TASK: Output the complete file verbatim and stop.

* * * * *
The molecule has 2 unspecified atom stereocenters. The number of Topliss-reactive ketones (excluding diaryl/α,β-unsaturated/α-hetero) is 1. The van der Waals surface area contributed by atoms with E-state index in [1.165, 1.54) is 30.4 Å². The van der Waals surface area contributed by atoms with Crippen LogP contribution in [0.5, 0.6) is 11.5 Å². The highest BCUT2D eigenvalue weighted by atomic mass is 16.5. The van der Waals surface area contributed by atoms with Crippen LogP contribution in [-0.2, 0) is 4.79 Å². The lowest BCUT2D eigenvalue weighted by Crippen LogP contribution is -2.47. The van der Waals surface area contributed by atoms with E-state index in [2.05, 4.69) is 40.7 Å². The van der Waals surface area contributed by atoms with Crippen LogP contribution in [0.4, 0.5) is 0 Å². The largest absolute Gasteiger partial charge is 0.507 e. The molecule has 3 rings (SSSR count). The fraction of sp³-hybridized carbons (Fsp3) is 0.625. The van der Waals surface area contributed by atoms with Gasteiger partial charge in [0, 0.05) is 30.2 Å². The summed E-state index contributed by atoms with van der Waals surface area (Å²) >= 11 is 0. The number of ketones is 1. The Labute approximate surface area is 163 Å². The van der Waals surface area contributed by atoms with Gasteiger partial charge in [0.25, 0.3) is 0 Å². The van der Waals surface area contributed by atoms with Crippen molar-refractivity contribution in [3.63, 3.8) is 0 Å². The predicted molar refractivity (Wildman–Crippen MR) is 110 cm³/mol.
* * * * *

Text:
The molecule has 2 unspecified atom stereocenters. The number of Topliss-reactive ketones (excluding diaryl/α,β-unsaturated/α-hetero) is 1. The van der Waals surface area contributed by atoms with E-state index in [1.165, 1.54) is 30.4 Å². The van der Waals surface area contributed by atoms with Crippen LogP contribution in [0.5, 0.6) is 11.5 Å². The highest BCUT2D eigenvalue weighted by atomic mass is 16.5. The van der Waals surface area contributed by atoms with Crippen LogP contribution in [-0.2, 0) is 4.79 Å². The lowest BCUT2D eigenvalue weighted by Crippen LogP contribution is -2.47. The van der Waals surface area contributed by atoms with E-state index in [2.05, 4.69) is 40.7 Å². The van der Waals surface area contributed by atoms with Crippen LogP contribution in [0.4, 0.5) is 0 Å². The largest absolute Gasteiger partial charge is 0.507 e. The molecule has 3 rings (SSSR count). The fraction of sp³-hybridized carbons (Fsp3) is 0.625. The van der Waals surface area contributed by atoms with Gasteiger partial charge in [0, 0.05) is 30.2 Å². The summed E-state index contributed by atoms with van der Waals surface area (Å²) >= 11 is 0. The number of ketones is 1. The Labute approximate surface area is 163 Å². The van der Waals surface area contributed by atoms with Gasteiger partial charge in [0.25, 0.3) is 0 Å². The van der Waals surface area contributed by atoms with Crippen molar-refractivity contribution in [3.63, 3.8) is 0 Å². The predicted molar refractivity (Wildman–Crippen MR) is 110 cm³/mol.